The S&P 500 and the Dow Jones Industrial Average (INDEX: ^DJI) creeped lower today while the Nasdaq pulled ahead, with a great performance from online travel stocks, led by TripAdvisor (NAS: TRIP) , up 16.70%. The other two large U.S indices were lower because of an unanticipated drop in April's private-sector hiring, which hit its lowest level in seven months and came in more than 30% under expectations, worrying investors about what it could mean for Friday's jobs report. The horrible job figures pushed a number of Dow components lower, but none experienced a sell-off to the extent that Chesapeake Energy (NYS: CHK) did today.
The energy giant has been a mainstay in the news this past month, and today was no different. Chesapeake was up more than 6% yesterday after CEO Aubrey McClendon announced that he was stepping down as chairman, but after yesterday's close, everything turned dark for nation's second-largest natural-gas company. Chesapeake missed badly on earnings, shifting the shares lower, and more news involving the CEO opened the trap door as shares plummeted, closing down 14.49% on historically high volume.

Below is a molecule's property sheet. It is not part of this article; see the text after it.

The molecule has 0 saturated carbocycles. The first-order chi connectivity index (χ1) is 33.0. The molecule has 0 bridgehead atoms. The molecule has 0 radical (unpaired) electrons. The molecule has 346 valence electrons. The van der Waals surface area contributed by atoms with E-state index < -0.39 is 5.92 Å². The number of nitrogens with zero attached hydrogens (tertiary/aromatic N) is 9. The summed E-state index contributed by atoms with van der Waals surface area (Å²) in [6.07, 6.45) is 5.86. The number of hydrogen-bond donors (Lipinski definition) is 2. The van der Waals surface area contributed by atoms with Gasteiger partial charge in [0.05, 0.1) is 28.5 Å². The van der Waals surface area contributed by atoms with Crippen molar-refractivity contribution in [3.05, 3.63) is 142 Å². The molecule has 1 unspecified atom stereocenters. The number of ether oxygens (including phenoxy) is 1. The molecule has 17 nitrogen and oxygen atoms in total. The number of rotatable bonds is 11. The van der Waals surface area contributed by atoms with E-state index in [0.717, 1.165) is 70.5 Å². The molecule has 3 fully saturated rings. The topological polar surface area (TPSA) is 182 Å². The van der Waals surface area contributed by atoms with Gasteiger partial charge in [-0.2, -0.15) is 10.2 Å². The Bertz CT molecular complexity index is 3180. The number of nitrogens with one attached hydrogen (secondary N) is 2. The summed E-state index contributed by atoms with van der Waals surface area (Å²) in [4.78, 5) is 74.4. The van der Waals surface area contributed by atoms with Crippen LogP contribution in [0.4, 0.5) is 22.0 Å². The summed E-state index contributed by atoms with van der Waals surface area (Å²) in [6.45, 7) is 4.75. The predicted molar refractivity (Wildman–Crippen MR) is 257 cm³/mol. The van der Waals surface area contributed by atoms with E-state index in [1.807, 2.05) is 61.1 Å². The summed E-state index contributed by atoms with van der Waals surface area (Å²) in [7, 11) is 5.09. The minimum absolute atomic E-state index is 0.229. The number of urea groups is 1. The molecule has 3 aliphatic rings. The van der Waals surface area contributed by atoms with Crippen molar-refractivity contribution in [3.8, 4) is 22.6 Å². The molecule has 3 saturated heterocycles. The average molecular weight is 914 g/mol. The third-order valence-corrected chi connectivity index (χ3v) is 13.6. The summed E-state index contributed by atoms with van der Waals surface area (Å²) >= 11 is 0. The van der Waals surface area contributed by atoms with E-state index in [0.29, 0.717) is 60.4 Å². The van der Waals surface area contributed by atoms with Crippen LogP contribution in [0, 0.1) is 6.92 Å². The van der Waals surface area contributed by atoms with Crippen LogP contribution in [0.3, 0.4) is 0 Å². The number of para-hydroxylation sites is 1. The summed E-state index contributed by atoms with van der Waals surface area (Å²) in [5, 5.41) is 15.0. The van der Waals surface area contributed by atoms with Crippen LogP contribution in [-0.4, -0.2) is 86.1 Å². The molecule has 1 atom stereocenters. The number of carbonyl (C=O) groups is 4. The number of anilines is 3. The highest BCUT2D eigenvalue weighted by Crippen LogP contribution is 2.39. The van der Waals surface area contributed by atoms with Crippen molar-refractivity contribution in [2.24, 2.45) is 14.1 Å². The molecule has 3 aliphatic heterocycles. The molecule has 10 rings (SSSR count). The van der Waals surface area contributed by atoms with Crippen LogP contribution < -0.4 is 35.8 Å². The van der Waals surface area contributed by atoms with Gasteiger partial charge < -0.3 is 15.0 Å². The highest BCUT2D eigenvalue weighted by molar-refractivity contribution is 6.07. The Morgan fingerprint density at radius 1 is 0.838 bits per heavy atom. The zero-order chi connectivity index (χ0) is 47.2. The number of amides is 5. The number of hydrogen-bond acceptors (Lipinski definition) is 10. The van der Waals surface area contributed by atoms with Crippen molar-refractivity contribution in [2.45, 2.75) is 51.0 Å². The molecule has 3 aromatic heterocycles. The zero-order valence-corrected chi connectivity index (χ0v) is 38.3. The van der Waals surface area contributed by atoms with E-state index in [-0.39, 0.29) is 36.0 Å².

Chesapeake wasn't the only loser today. Let's look at three Dow stocks that held the index down.
Alcoa (NYS: AA) , down 2.41%
The aluminum producer is once again looking at possible reductions in the amount of alumina it will need to produce this year. After cutting capacity in January, Alcoa may need to make further reductions in capacity, as aluminum demand is growing at a smaller clip than expected. Alcoa is already reducing production by 3% in its venture with Alumina from the figures budgeted in February.
Bank of America, down 1.81%
B of A traded lower today, and it was the second busiest stock of the day after Chesapeake, trading on heavy volume, which appears to be the norm these days. The drop in the bank's share price had more to do with general industry sentiment than with its individual performance, as the sector by and large dropped precipitously.
Chevron (NYS: CVX) , down 1.15%
India announced today that it's cutting back on Iranian oil purchases because of pressure from the United States. However, the weak private-sector jobs report is probably the catalyst shifting this stock price down, as the recovery is losing steam.
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At the time thisarticle was published Joel South owns shares of no company listed above.Motley Fool newsletter serviceshave recommended buying shares of Chesapeake Energy and Chevron. The Motley Fool has adisclosure policy. We Fools don't all hold the same opinions, but we all believe thatconsidering a diverse range of insightsmakes us better investors. Try any of our Foolish newsletter servicesfree for 30 days.
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